Highlights: Migos, ‘Culture’


Migos, Culture © 300 EntertainmentMigos do a sound job of sharing their ‘Culture’ with the world. ‘Culture’ is chocked full of hard-hitting, rhythmically-driven bangers.    

Migos have elevated their profile tremendously.  Quavo, Offset, and Takeoff have experienced a huge year in 2017, thanks to breakout success with no. 1 hit single, Bad and Boujee.”  Beyond the hot banger, Migos show they have more tricks up their sleeves on their highly anticipated album, Culture. Culture isn’t the second coming – depends on who you ask, of course – but there’s plenty to like about the album.


T-Shirtfeatures slick production work, embracing the southern hip-hop sound that is naturally drenched swag. The production is malicious sounding, featuring a hard-hitting beat.  Essentially, the M.O. is a tough-minded, gives no flips, sound. Notably, Takeoff raps the first verse, approaching it in a broken, staccato style of rap. Ultimately, it’s a solid banger without being the second coming.

“Call Casting”

Call Castingresides “in the same boat” as “T-Shirt.” It features an electrifying beat and tasty production work.  Takeoff tears it up on the hook:

“Up early in the morning trapping / You can get ‘em how you asking / How many chickens? You can get ‘em whichever way / N*gga, trap turned Zaxby’s / I beat the pot with passion / a hundred acres on the mansion / I dab in the latest fashion / B*tches need to call casting.”

After Takeoff exhibits the ultimate flex-fest on the first verse, Quavo and Offset get their opportunities.  For Quavo, he delivers a stinger as he spits, “I f*cked the game, Karma Sutra.” As for Offset, he isn’t devoid of lyrical daggers either: “I chop the brick with the axe / the cookie smellin’ like a casket…” While both “T-Shirt” and “Call Casting” are enjoyable if overconfident, “T-Shirt” gets the edge.

“Bad and Boujee”

“T-Shirt” and “Call Casting” bang, but “Bad and Boujee,” featuring Lil Uzi Vert, qualifies as a sensational banger.  “Bad and Boujee” doesn’t convey a deep message nor is that a requirement.  It is another product of the ever-formidable producer, Metro Boomin. The hook is where the “bread is buttered” for “Bad and Boujee:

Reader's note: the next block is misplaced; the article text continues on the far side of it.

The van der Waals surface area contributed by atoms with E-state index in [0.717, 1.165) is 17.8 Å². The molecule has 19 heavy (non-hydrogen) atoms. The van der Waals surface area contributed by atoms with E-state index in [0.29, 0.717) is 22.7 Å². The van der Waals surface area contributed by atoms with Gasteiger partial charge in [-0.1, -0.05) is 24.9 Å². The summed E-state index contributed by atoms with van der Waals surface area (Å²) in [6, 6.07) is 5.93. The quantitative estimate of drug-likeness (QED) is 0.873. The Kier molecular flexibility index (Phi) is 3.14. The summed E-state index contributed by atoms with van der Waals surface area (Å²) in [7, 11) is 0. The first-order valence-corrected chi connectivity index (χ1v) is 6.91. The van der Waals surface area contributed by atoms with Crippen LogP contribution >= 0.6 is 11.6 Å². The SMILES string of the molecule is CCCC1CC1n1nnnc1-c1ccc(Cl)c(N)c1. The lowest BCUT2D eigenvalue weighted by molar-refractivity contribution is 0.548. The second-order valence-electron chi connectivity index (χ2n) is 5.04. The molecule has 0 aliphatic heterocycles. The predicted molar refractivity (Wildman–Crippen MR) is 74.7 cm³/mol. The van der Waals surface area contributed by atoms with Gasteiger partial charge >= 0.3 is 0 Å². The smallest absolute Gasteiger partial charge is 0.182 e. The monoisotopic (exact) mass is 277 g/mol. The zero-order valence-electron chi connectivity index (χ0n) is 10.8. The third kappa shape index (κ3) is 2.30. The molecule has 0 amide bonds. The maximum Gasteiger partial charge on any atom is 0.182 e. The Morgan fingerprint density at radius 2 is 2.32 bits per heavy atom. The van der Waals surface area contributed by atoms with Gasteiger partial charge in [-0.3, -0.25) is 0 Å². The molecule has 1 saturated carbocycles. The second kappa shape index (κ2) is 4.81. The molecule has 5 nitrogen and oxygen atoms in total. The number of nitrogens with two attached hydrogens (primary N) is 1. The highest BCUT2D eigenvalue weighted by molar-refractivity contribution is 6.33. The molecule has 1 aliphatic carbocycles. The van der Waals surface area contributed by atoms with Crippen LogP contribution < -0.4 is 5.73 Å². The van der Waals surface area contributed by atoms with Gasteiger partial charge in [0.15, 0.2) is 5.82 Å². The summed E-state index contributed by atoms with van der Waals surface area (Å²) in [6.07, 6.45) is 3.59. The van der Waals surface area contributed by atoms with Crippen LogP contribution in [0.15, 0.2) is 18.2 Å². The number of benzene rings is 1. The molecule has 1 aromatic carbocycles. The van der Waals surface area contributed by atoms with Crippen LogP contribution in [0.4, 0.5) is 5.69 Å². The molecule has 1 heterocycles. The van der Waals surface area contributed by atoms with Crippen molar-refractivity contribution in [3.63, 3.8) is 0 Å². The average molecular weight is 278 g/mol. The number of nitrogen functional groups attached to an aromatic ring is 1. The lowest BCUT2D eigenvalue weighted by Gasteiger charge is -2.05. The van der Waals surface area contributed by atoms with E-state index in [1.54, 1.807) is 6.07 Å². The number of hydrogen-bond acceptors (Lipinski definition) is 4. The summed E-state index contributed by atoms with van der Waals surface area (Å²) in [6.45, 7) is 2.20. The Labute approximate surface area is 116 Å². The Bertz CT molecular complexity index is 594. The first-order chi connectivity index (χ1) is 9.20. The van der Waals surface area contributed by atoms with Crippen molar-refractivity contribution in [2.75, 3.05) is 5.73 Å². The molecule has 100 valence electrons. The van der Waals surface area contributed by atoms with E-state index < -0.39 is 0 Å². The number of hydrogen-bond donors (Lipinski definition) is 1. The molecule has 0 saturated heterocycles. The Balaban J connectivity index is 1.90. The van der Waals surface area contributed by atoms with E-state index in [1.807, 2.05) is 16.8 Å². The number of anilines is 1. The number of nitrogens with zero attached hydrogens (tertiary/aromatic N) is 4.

“Raindrop, drop top / Smokin’ on cookie in the hotbox / Fuckin’ on your bitch she a thot, thot / Cookin’ up dope in the crockpot / We came from nothin’ to somethin’ n*gga / I don’t trust nobody grip the trigger / call up the gang, and they come and get you / Cry me a river, give you a tissue / my bitch is bad and boujee / My n*ggas is savage, ruthless / We got 30s and 100 rounds too…”

Beyond the hook, the delivery on the verses shine, with the exception of Lil Uzi Vert arguably.  Quavo owns the best line of the banger:

“Still be playin’ with pots and pans, call me Quavo Ratatouille / Run with that sack, call me Boobie…”

“What the Price”

What the Price opens with electric guitar, definitely a departure from previous singles. Quavo handles a monumental intro: “Tell me the price…No surprise.” Interestingly, he is drenched in autotune thoughout this song.  Takeoff delivers a meaningful first verse, spitting:

“Tell me what the preacher preach about / Tell me what the teacher teach about / I’ma go find me a better route / that bullshit and cap you can leave it out.”

Essentially, Takeoff touts street smarts as opposed to Biblical or book smarts. Offset follows up, featuring numerous lyrical gems, among the crème de la crème: “I done brought out a big bag today…” It isn’t transcendent, but given the trio’s affiliation with drugs and their culture, it fits.


“Deadz,” featuring 2 Chainz, piques interest thanks to its robust, brassy intro. At the top, they assertively chant, “You n*ggas in trouble.” Takeoff arguably delivers the best flow, slaughtering the third verse:

“Hop out the bed and I’m countin’ them faces / I jump out the whip and them b*tches start faintin’ / No twenties or fifties, just Benjamin Franklins / Block on lock call me Kurt Angle.”

Final Thoughts 

All in all, Migos deliver a compelling effort with CultureCulture may be hailed by some as a masterpiece.  That thinking is a bit overhype – an exaggeration.  Nonetheless, this is a consistent album full of bangers drenched in the excess of drugs, money, and sex. While profundity isn’t the “calling card,” Culture offers its fair share of perks.

Gems: “T-Shirt,” “Call Casting,” “Bad and Boujee,” “What the Price” & “Deadz”

Migos • Culture • 300 Entertainment • Release: 1.27.17
Photo Credit: 300 Entertainment


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